Loadmaster Exchange, the newest member of Kemp's load balancing and application delivery control appliances, is designed to support network traffic management for up to 250 users. While SMBs might drive IT consumerization when it matches their budget considerations and use cases, Kemp has waded in from the other end of the pool, offering SMBs access to the appliances that were once the domain of the large enterprises that could afford them.
Peter Melerud, Kemp's VP of product management, said the company saw an increasing need for businesses to actively manage traffic across servers, particularly with the rise of Web applications. Kemp has tailored its product development strategy around the concept of the affordable load balancer. It launched its first appliance in 2003 and has roughly 7,000 units in production worldwide, according to Melerud. With a price tag of $1,590, which includes one year of maintenance and support, the Loadmaster Exchange joins the vendor's lineup of comparable appliances aimed at knocking down cost as a barrier to entry.
"We decided to design and develop a product specifically geared for the SMB," Melerud said in an interview. "From a design and go-to-market standpoint, all of our efforts are geared for the SMB."
That said, Melerud noted a more recent, unintended market trend: Since the start of 2009, Kemp has seen increased interest in its appliances from larger companies. "We think it's mostly economically driven," Melerud said. "If you have a requirement for load balancing and you need to refresh your technology or renew a support contract, you say: 'Oh gosh, this is really expensive. Our budgets are reduced, but we still need to do something. Let's see what else is there.'"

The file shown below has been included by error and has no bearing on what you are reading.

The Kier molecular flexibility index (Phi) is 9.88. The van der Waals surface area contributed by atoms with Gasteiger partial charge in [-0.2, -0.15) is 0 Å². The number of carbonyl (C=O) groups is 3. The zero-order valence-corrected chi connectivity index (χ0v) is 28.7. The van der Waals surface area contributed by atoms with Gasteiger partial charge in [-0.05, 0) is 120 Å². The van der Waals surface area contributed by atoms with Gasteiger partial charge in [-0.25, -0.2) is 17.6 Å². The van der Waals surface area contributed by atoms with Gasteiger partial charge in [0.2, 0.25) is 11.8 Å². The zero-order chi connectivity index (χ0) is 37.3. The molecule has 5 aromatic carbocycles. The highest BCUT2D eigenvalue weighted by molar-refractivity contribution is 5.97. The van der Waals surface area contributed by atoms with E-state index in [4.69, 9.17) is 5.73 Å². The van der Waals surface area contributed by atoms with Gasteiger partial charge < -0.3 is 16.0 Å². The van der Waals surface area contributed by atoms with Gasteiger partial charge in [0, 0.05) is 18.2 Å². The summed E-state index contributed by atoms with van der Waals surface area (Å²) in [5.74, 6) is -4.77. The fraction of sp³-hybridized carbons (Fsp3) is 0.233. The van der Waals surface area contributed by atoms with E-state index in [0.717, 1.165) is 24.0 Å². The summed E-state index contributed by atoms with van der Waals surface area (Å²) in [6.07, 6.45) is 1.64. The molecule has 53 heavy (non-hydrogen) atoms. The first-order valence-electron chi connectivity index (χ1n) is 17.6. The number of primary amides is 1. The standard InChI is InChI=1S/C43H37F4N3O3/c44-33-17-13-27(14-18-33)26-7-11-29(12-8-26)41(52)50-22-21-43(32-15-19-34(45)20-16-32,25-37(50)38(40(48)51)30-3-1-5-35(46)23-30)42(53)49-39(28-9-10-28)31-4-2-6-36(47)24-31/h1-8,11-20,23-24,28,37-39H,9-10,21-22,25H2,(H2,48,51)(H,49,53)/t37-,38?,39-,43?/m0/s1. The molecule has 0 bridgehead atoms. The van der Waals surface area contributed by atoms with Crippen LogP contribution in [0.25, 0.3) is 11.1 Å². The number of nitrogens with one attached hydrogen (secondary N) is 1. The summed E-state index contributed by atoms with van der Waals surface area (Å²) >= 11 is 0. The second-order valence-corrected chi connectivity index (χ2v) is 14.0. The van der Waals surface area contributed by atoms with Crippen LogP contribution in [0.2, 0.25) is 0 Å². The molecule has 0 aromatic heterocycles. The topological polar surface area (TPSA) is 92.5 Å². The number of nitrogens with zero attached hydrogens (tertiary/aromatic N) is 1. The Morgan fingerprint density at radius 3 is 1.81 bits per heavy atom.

While Kemp remains committed to the SMB segment, Melerud notes that -- in terms of product development and deployment -- the number of servers a business runs will outweigh its number of employees in best determining size. "You may have a very large company that decides they want to carve out this particular application and put it on two servers -- that would be a small business or SMB for us," Melerud said. "By the same token, you may have a very small business in terms of number of users, but because of their business type they may have literally hundreds of servers behind one or two applications."
The Loadmaster Exchange can support six physical servers and 13 virtual services. On the performance side of the equation, the appliance boasts up to 920 Mbps of layer-seven throughput and 25,000 L7 connections per second, plus SSL offload of up to 200 transactions per second. Kemp stresses simplicity as a core part of its marketing pitch -- to that end, the appliance is pre-configured for the most common Exchange 2010 deployments, with support for Outlook Web Access, Outlook Anywhere, and ActiveSync. Melerud said that key changes that Microsoft made with Exchange 2010 made it a natural fit for Kemp's recent focus on specific applications. He gave client access server roles as one example, noting that Microsoft's network load balancing (NLB) can't manage multiple roles on the same server with Exchange 2010.
"You can no longer use Microsoft's NLB, because NLB and clustering does not work on the same server," Melerud said. The Loadmaster Exchange appliance is Microsoft-certified. "Microsoft realized that early on and they chose to partner with hardware load balancing vendors to deliver a solution to the Exchange 2010 market."